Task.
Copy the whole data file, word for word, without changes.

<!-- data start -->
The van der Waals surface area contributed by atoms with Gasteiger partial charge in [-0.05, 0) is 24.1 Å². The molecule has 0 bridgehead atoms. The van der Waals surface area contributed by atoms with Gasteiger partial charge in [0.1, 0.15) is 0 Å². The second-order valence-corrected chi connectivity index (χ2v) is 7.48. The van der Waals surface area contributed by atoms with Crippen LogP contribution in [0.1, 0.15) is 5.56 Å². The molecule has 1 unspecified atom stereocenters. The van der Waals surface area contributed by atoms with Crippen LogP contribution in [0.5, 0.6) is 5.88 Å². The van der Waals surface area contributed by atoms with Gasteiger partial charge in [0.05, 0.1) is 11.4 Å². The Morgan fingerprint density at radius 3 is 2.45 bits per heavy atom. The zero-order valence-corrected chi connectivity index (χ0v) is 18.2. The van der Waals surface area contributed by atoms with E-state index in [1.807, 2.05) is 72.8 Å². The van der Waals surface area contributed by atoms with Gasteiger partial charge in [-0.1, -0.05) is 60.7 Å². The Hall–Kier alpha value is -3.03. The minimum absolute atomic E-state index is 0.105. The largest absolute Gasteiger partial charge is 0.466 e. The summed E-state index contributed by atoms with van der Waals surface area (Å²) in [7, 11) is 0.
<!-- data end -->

The van der Waals surface area contributed by atoms with Gasteiger partial charge in [-0.05, 0) is 24.1 Å². The molecule has 0 bridgehead atoms. The van der Waals surface area contributed by atoms with Gasteiger partial charge in [0.1, 0.15) is 0 Å². The second-order valence-corrected chi connectivity index (χ2v) is 7.48. The van der Waals surface area contributed by atoms with Crippen LogP contribution in [0.1, 0.15) is 5.56 Å². The molecule has 1 unspecified atom stereocenters. The van der Waals surface area contributed by atoms with Crippen LogP contribution in [0.5, 0.6) is 5.88 Å². The van der Waals surface area contributed by atoms with Gasteiger partial charge in [0.05, 0.1) is 11.4 Å². The Morgan fingerprint density at radius 3 is 2.45 bits per heavy atom. The zero-order valence-corrected chi connectivity index (χ0v) is 18.2. The van der Waals surface area contributed by atoms with E-state index in [1.807, 2.05) is 72.8 Å². The van der Waals surface area contributed by atoms with Gasteiger partial charge in [-0.1, -0.05) is 60.7 Å². The Hall–Kier alpha value is -3.03. The minimum absolute atomic E-state index is 0.105. The largest absolute Gasteiger partial charge is 0.466 e. The summed E-state index contributed by atoms with van der Waals surface area (Å²) in [7, 11) is 0.